Two San Francisco supervisors joined dozens of community members and San Francisco Municipal Railway employees outside City Hall today to condemn recent fare hikes as well as service cuts that are going into effect Saturday on the Muni system.

Supervisors David Campos and Eric Mar were among several speakers at the noontime rally who called on San Francisco Municipal Transportation Agency officials to reverse the cuts and fee hikes.

Fares for senior, youth and disabled monthly passes increased by $5 on May 1, from $15 to $20. The service changes going into effect Saturday will affect most bus routes and rail lines, reducing frequency on most routes and hours of operations on others.

The service cuts and fare hikes were designed to close a budget deficit that at one point was more than $50 million.

Campos said Muni “hasn’t done all it possibly can to prevent service cuts,” and that “we cannot tell people we want them to ride Muni while cutting the frequency of the buses.”

Campos was one of many speakers who called on Muni officials and San Francisco police to stop what they said were “saturation raids” targeting minorities to enforce the agency’s transfer policy. Speakers said these “raids” target city neighborhoods with large minority populations.

Campos said considering the economic climate and the state of the agency’s finances, “the last thing we want to do is harass riders.”

Beatriz Herrera, a member of the group People Organized to Win Employment Rights, said the combination of these policies “are going to have a significant effect on our community, mainly minorities and working-class families.”

Bob Planthold of the Senior Action Network said the policies were a double whammy for many people he knows since “we can’t afford fare increases and we can’t get on the crowded buses because Muni’s cutting back service.”

Eric Williams, a Muni cable car operator, said that while Muni operators sometimes have disagreements with riders, the real problem was with upper management, urging Muni to “chop from the top.”

Mar, one of the two city supervisors at the events, pledged that the Board of Supervisors will not allow the SFMTA “to balance the budget on the backs of riders and operators within the system.”

The SFMTA approved its two-year budget and the 10 percent service cuts in a 4-3 vote on April 20, but the budget still has to go before the Board of Supervisors for city budget approval by July 31.

Muni officials have said they planned to restore half of the reduced service, or 5 percent, in fiscal year 2012.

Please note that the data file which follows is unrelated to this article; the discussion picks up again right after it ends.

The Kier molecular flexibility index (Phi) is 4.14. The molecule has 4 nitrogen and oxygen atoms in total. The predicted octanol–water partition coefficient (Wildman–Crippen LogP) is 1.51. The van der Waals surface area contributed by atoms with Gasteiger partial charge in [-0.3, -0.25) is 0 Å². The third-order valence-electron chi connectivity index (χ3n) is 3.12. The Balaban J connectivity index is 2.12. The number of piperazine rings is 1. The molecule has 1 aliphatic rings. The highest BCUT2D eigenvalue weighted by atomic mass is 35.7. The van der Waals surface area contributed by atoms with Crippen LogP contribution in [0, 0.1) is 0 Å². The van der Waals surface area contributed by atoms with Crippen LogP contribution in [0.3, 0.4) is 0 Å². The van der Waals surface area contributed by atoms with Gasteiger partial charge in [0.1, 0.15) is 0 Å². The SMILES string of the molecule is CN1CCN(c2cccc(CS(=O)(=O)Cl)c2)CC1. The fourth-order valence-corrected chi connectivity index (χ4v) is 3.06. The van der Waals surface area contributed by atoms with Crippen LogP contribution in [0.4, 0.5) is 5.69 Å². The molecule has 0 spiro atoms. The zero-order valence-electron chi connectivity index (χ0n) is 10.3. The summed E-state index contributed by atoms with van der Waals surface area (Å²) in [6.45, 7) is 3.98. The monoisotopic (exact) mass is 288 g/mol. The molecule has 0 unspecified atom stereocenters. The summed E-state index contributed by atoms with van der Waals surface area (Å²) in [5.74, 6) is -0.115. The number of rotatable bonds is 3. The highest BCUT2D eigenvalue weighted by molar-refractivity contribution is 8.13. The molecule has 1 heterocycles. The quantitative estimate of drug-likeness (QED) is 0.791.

Muni Operators and Riders Expanding Public Transit, an alliance of the various groups, is holding a meeting on the service cuts and fare hikes on Thursday at 6 p.m. at Centro Del Pueblo, located at 474 Valencia St.

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  • Jimbo

    So fare enforcement agents are targeting minority neighborhoods? Really? Well then they sure must get lost a lot, seeing as the KLM lines (whose riders are typically, um, “lighter”) seem to be a favorite hangout for fare agents. I’ve got a suggestion for Muni, however… if you’re going to try to enforce fares, then ENFORCE them. Stop the fare-jumpers BEFORE they get through the gate, not after. It would make a lot more sense to watch people entering the gates, rather than while they’re leaving or (even worse) riding.

  • Adam Engelhart

    The place I’ve seen Muni fare inspectors most often is 4th and King (and the clientele there does trend towards the “light,” as Jimbo put it). The place I’ve seen people get on without paying most often is Geary & Leavenworth. In fact, I don’t think I’ve ever seen a fare inspector at the latter location, nor have I seen one make a bust at the former, although I don’t frequent 4th & King. I’d say “do the math,” but I’m not sure what remains to be done even qualifies as math.

    Sorry, but no matter what the color of your skin is (and I’ve seen folks of all colors get on via the back doors at Geary & Leavenworth), you deserve to get busted if you ride Muni without paying and drive the price up for honest folks. We’re not talking about charity or forbearance here–we’re talking about theft of services from the paying Muni-riding public, who I’m starting to think is sometimes a minority on the 38 lines. End of story.

  • Greg Dewar

    Want an example of how “progressives” hate Muni and want to de-fund it as much as Newsom does? Campos and his ilk show their true intentions here.

    News flash, “Supervisor” Campos – people who steal from Muni are costing US, the owner/riders of Muni money . We wouldn’t have needed the last fare increase if more people were honest and simply paid like the rest of us. Also the SFPD DOES NOT DO MUNI FARE ENFORCEMENT STOP LISTENING TO LIARS like “power” and other assorted activist hippies.

    Campos has just shown why he, like Newsom, has no credibility on muni issues. The fact that as always, he’s out there defending the criminals who steal from the Muni owners (who are of all races, neighborhoods, etc and many of whom can’t afford another fare increase due to fare cheats) shows he’s just as much of a clueless hack as that “mayor” in Room 200.

  • Alex Zepeda

    Newsflash Greg! Fare enforcement costs a lot more money than it brings in. In an ideal situation fare enforcement might be used to scare people into compliance. But with labor costs what they are, and the MTA’s grasp on organization what it is, the odds are stacked heavily against fare enforcement being a profitable adventure.

  • Fred

    Got any evidence for your statements?